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Talking Tactics

How Klopp transformed Liverpool into champions

Adrian Clarke 26 Jun 2020
Jurgen Klopp

Adrian Clarke analyses the Reds' evolution under the German after securing their first-ever Premier League title

Liverpool's Premier League title triumph is the culmination of five years of outstanding work from Jurgen Klopp.

While the German's famed use of "gegenpressen" (counter-pressing) has featured prominently throughout his spell in charge, Liverpool’s style of play has evolved smoothly season by season.

The Reds' management team have correctly identified and recruited the type of players they needed to make progress, and the quality of their football has consistently improved.

Becoming counter-attacking kings

Klopp’s side have not always been brilliant at producing lightning-fast breakaways.

During his first campaign, Klopp used a 4-2-3-1 system featuring Christian Benteke, Daniel Sturridge, Roberto Firmino, Adam Lallana and Philippe Coutinho.

These forwards did not have the pace or dynamism to penetrate defences with incisive runs, so Liverpool were not very dangerous on counter-attacks.

Liverpool goals from fast breaks
 Season Total PL ranking
2015/16 1 12th
2016/17 2 10th
2017/18 9 1st
2018/19 6 3rd
2019/20 9 1st

The arrivals of Sadio Mane and Mohamed Salah in 2016 and 2017 respectively transformed the way Liverpool attacked as they moved to a 4-3-3 formation.

Coutinho’s departure to Barcelona midway through 2017/18 paved the way for the Mane-Firmino-Salah triumvirate to flourish, and they have tormented Premier League rivals ever since.

Developing a trustworthy defence

One reason counter-attacking was not initially a top priority is that it took Klopp time to build a defence capable of withstanding pressure.

Liverpool conceded 92 goals across his first two seasons. This kept them out of title contention, so Klopp focused on defending from the front.

Their intense closing down helped protect a rather unreliable backline.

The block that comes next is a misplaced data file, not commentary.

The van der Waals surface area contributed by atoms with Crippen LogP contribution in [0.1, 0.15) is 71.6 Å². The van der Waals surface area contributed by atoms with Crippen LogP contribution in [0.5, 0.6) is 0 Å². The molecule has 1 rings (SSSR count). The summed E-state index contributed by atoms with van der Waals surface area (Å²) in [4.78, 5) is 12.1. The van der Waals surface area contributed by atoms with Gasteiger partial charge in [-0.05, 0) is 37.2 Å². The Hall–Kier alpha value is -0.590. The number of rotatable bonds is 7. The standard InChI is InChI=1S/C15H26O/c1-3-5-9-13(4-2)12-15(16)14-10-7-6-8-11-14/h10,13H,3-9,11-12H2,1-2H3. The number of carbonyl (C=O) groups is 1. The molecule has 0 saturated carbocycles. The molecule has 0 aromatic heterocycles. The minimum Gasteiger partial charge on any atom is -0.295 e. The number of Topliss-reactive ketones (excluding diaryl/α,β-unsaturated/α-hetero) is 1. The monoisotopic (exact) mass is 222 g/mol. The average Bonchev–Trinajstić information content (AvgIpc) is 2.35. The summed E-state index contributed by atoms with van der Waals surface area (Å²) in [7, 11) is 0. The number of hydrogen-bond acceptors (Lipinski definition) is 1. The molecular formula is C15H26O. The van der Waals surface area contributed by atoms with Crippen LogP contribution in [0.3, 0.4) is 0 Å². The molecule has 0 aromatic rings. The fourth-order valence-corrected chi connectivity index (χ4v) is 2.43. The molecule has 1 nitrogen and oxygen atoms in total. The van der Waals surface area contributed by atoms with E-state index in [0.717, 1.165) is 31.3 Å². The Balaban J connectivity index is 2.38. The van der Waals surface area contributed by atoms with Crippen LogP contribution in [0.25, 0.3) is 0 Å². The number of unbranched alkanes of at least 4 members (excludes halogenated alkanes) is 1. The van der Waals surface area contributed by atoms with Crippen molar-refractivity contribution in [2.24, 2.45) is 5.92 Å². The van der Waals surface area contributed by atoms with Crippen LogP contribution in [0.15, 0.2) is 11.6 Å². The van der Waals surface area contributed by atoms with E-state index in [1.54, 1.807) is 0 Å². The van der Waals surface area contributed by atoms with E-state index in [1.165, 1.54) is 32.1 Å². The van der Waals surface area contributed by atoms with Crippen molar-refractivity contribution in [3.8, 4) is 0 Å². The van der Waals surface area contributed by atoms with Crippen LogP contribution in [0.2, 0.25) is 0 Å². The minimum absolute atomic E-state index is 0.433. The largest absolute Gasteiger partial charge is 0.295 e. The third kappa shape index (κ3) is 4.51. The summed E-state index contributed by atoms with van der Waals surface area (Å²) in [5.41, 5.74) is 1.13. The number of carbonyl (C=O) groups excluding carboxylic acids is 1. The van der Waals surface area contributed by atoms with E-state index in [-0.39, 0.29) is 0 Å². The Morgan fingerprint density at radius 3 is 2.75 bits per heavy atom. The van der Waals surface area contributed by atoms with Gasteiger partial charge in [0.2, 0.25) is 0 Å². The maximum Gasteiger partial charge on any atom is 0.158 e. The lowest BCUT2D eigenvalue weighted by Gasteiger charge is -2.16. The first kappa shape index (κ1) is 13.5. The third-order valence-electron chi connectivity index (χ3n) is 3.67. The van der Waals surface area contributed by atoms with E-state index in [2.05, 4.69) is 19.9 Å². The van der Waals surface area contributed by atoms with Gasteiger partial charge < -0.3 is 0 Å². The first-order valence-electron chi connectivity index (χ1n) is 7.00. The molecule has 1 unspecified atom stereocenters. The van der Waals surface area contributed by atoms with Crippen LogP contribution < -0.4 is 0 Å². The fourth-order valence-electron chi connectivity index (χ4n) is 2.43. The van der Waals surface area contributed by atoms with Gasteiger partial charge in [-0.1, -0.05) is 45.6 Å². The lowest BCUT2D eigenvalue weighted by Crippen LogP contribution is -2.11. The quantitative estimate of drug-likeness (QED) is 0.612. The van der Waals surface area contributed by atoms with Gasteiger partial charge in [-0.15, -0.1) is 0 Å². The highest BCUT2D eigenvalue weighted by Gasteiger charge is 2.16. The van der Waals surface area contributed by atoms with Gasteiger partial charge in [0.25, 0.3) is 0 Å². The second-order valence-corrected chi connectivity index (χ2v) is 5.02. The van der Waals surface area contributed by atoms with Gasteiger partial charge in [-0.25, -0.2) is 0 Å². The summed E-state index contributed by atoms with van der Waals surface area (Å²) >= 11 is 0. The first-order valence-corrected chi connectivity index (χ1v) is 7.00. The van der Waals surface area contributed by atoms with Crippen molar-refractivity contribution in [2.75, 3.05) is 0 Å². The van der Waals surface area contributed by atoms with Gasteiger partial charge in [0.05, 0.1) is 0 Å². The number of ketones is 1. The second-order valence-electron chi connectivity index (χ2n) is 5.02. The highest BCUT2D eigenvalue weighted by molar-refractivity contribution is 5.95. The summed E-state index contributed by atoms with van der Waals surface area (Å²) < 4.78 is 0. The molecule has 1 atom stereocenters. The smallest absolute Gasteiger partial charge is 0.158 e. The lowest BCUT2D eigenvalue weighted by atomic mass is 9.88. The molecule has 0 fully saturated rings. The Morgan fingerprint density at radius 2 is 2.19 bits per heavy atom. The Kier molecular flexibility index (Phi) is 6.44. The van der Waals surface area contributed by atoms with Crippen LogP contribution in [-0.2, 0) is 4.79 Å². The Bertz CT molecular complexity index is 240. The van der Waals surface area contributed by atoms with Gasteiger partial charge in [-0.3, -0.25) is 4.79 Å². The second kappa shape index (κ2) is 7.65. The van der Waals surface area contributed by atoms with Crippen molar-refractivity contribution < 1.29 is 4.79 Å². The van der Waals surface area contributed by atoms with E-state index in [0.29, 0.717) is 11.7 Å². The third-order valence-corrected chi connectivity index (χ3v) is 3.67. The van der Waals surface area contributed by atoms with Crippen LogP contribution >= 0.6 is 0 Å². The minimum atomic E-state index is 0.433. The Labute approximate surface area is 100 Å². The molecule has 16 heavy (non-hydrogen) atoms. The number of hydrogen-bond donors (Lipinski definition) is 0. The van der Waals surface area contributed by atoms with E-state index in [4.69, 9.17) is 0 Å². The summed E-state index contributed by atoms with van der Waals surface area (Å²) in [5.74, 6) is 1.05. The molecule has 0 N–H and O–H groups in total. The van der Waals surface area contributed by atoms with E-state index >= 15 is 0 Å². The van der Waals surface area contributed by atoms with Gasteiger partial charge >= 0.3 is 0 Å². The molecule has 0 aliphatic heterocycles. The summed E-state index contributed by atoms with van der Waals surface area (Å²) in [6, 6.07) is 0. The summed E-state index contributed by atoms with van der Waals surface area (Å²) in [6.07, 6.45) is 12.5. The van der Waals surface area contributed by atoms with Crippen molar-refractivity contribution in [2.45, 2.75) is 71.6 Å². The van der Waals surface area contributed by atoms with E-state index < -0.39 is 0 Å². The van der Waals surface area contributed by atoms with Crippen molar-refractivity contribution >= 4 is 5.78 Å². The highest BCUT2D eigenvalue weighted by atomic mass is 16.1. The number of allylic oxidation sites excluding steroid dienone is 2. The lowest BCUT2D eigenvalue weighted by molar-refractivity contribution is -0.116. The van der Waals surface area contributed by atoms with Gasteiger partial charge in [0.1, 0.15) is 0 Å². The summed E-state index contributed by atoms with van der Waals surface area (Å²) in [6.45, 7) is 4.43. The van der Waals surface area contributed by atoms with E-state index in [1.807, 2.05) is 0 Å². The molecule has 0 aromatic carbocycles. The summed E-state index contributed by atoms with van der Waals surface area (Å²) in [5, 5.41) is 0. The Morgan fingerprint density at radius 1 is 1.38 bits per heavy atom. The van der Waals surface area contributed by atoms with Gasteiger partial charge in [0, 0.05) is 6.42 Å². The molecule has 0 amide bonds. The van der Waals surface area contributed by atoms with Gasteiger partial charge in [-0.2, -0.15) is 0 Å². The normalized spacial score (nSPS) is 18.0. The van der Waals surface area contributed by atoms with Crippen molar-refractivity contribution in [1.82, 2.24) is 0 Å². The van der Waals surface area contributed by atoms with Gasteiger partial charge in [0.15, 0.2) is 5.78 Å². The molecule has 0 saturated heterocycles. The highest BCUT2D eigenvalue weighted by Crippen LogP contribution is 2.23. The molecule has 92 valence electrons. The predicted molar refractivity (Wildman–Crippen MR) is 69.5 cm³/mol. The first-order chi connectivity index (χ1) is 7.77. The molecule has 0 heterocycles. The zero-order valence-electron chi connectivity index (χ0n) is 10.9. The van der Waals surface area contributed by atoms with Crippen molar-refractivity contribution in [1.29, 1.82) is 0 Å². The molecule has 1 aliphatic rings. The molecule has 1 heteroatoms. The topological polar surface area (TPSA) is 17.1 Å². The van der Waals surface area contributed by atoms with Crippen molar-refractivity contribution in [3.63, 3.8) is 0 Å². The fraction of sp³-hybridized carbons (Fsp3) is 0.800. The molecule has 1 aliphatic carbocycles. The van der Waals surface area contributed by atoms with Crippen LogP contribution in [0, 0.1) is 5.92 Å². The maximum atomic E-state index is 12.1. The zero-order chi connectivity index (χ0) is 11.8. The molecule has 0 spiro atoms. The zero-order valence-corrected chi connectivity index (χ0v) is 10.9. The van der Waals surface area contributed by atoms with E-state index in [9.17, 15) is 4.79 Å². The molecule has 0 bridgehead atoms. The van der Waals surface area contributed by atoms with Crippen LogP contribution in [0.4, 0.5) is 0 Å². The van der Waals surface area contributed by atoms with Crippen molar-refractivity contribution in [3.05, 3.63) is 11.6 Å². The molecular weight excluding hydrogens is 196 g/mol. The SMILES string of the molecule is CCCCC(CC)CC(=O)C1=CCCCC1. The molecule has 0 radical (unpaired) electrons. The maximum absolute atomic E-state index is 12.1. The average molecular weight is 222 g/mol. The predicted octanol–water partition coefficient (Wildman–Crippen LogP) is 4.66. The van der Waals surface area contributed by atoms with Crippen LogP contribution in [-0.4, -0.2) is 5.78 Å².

In 2015/16, Liverpool pressed ferociously, winning possession inside the final third five times per match.

It was a number they were unable to match in the following three seasons. But this campaign they have rediscovered their appetite for closing down in advanced areas.

Liverpool top the Premier League rankings, winning the ball back 6.7 times per 90 minutes inside the final third.

Liverpool goals conceded 
 Season Goals conceded (PL rank) Set-piece goals conceded (PL rank)
2015/16 50 (8th) 15 (18th)
2016/17 42 (5th) 12 (12th)
2017/18 38 (4th) 8 (7th)
2018/19 22 (1st) 8 (2nd)
2019/20 21 (1st) 5 (5th)

Between 2016 and 2018, Klopp signed Joel Matip, Andrew Robertson, Virgil van Dijk, Fabinho and goalkeeper Alisson, all highly significant acquisitions.

During that period he also introduced academy graduate Trent Alexander-Arnold, turning him into a first-team regular and a star of their starting XI.

That group of top-class defenders have made all the difference at the back.

Liverpool have conceded considerably fewer goals, and a longstanding vulnerability at set-pieces is no longer an issue.

The presence of a dominant goalkeeper in Alisson and imposing centre-back in Van Dijk has made a monumental difference.

A more rounded team

Klopp’s Liverpool always play at a relentlessly high tempo, but in the past five seasons they have continually added strands to their tactical options.

Upgrading full-backs Nathaniel Clyne and Alberto Moreno by bringing in Alexander-Arnold and Robertson was a real turning point.

Liverpool threat from out wide
 Season Open-play crosses/90 (PL rank) Long passes/90 (PL rank) Set-piece goals (PL rank)
2015/16 14.7 (9th) 62 (17th) 16 (7th)
2016/17 14.8 (7th) 68 (13th) 20 (3rd)
2017/18 14.4 (5th) 62 (15th) 13 (11th)
2018/19 12.8 (7th) 59 (15th) 29 (1st)
2019/20 18.0 (2nd) 64 (5th) 17 (1st)

Both full-backs supply quality end product from wide areas.

This allows Mane and Salah to move infield and become additional strikers, and it makes opponents wary of dropping too deep and giving them time on the ball.

In 2019/20, Liverpool have been just as threatening when they pin sides back as they are on quick transitions.

Alexander-Arnold’s outstanding set-piece deliveries have added a threat.

And the full-backs also strike long passes with unerring accuracy, meaning Liverpool can change the point of their attack quicker than in the past.

It has been a feature of the team’s development this season, and those lengthy passes also increase the side’s potency on the break.

Deserving champions

Liverpool’s progress under Klopp has been gradual but impressive.

They have developed into a sophisticated team who can successfully combine force with finesse.

It is difficult to find flaws, so it will be fascinating to see what the German has planned for the champions' title defence next season.

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